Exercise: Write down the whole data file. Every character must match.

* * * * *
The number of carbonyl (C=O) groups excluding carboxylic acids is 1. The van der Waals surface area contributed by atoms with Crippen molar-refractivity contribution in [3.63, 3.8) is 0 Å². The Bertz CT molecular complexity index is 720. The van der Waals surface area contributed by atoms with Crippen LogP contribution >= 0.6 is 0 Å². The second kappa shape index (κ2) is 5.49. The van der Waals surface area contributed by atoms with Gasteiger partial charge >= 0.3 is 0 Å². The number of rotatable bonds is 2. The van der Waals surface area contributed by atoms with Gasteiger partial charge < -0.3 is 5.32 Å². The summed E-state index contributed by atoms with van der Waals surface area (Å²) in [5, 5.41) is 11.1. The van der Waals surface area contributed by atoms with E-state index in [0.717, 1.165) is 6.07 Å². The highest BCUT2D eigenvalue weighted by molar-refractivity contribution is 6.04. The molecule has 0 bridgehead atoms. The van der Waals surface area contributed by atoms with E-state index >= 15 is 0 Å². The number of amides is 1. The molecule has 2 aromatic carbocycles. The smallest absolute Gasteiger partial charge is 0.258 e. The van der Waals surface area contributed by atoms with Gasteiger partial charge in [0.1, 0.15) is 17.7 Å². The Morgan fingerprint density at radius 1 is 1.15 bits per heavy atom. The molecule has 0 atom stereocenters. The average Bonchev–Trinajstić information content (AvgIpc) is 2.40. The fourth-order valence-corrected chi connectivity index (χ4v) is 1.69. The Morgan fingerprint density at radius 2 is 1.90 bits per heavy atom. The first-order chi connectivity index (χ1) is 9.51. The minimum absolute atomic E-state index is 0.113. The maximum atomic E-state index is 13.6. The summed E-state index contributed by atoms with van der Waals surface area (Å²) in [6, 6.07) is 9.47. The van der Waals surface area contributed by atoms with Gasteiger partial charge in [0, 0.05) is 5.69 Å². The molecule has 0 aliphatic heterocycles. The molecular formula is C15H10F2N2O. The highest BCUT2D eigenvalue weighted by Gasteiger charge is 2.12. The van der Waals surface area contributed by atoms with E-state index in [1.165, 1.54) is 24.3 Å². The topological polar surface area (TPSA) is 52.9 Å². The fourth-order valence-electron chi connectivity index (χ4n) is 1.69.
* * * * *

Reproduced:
The number of carbonyl (C=O) groups excluding carboxylic acids is 1. The van der Waals surface area contributed by atoms with Crippen molar-refractivity contribution in [3.63, 3.8) is 0 Å². The Bertz CT molecular complexity index is 720. The van der Waals surface area contributed by atoms with Crippen LogP contribution >= 0.6 is 0 Å². The second kappa shape index (κ2) is 5.49. The van der Waals surface area contributed by atoms with Gasteiger partial charge >= 0.3 is 0 Å². The number of rotatable bonds is 2. The van der Waals surface area contributed by atoms with Gasteiger partial charge < -0.3 is 5.32 Å². The summed E-state index contributed by atoms with van der Waals surface area (Å²) in [5, 5.41) is 11.1. The van der Waals surface area contributed by atoms with E-state index in [0.717, 1.165) is 6.07 Å². The highest BCUT2D eigenvalue weighted by molar-refractivity contribution is 6.04. The molecule has 0 bridgehead atoms. The van der Waals surface area contributed by atoms with E-state index >= 15 is 0 Å². The number of amides is 1. The molecule has 2 aromatic carbocycles. The smallest absolute Gasteiger partial charge is 0.258 e. The van der Waals surface area contributed by atoms with Gasteiger partial charge in [0.1, 0.15) is 17.7 Å². The Morgan fingerprint density at radius 1 is 1.15 bits per heavy atom. The molecule has 0 atom stereocenters. The average Bonchev–Trinajstić information content (AvgIpc) is 2.40. The fourth-order valence-corrected chi connectivity index (χ4v) is 1.69. The Morgan fingerprint density at radius 2 is 1.90 bits per heavy atom. The first-order chi connectivity index (χ1) is 9.51. The minimum absolute atomic E-state index is 0.113. The maximum atomic E-state index is 13.6. The summed E-state index contributed by atoms with van der Waals surface area (Å²) in [6, 6.07) is 9.47. The van der Waals surface area contributed by atoms with Gasteiger partial charge in [0, 0.05) is 5.69 Å². The molecule has 0 aliphatic heterocycles. The molecular formula is C15H10F2N2O. The highest BCUT2D eigenvalue weighted by Gasteiger charge is 2.12. The van der Waals surface area contributed by atoms with E-state index in [1.165, 1.54) is 24.3 Å². The topological polar surface area (TPSA) is 52.9 Å². The fourth-order valence-electron chi connectivity index (χ4n) is 1.69.